America Must Support South Korea's Diplomacy

South Korean President Moon Jae-in and North Korean leader Kim Jong Un shake hands at the truce village of Panmunjom inside the demilitarized zone separating the two Koreas, South Korea, April 27, 2018. Korea Summit Press Pool/Pool via Reuters
September 11, 2018 Topic: Security Region: Asia Tags: South KoreaMoon Jae-inNuclearWarNorth Korea

America Must Support South Korea's Diplomacy

It is a difficult balancing act, but Washington must support Seoul while also working with it to an ultimate shared end of denuclearization.


While U.S.-North Korea negotiations have hit a standstill, inter-Korea relations are forging ahead with a third summit between South Korean president Moon Jae-in and North Korean leader Kim Jong-un set for September 18–20 in Pyongyang. As South Korea makes it clear that it doesn’t need U.S. permission to engage with its neighbor, America needs to be supportive of these efforts that can keep tensions on the peninsula low to create space for U.S.-North Korea diplomatic maneuvers.

The United States and North Korea are in a diplomatic deadlock, the current impasse rooted in disagreements over next steps: America wants North Korea to declare the details of its nuclear program, while North Korea wants a declaration of the end of the Korean War. On August 24, President Trump canceled a planned end-of-August trip to North Korea by Secretary of State Mike Pompeo and by the new special representative for North Korea, Stephen Biegun. When making the announcement, Trump cited a lack of progress on denuclearization. The two countries seem to be incapable of moving issues forward, even if President Trump insists that things are peachy-keen.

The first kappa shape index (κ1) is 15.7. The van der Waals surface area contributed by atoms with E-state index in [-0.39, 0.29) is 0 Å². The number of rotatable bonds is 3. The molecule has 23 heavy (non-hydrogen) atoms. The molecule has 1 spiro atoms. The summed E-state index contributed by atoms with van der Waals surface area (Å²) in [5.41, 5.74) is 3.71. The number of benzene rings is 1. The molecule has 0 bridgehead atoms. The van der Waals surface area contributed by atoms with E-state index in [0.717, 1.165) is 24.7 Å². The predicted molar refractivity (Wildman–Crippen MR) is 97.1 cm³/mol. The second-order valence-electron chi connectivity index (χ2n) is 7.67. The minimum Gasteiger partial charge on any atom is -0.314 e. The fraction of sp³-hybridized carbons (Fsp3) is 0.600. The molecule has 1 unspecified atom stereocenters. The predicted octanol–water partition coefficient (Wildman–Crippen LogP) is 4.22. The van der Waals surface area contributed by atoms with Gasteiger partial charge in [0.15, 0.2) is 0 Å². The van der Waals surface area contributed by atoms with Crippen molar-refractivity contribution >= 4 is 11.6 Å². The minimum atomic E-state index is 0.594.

But South Korea didn’t let its diplomatic efforts fall to the wayside in light of U.S.-North Korea frictions. Seoul sent a delegation to Pyongyang on September 5, led by its director of national security, Chung Eui-yong. In his post-trip debrief, Chung announced the dates for the upcoming inter-Korea summit and that a planned inter-Korea liaison office will be opened in Kaesong, North Korea before the summit.

Creating an inter-Korean liaison office was part of the Panmunjom Declaration reached at the first Moon-Kim summit. While South Korea had been consulting on getting waivers to United Nations Security Council sanctions against North Korea to do so, it has now decided that it does not need exemptions to open this office. South Korea is showing the world that it will pursue its plans for inter-Korea relations and projects with or without international support.

Furthermore, Chung, also said that Kim is committed to the denuclearization of the Korean peninsula. Chung also reported that Kim agrees with the South that declaring an end to the Korean War would foster trust and believes that ending the war would have no bearing on the U.S.-South Korea alliance—nor would it require the withdrawal of U.S. troops from the peninsula.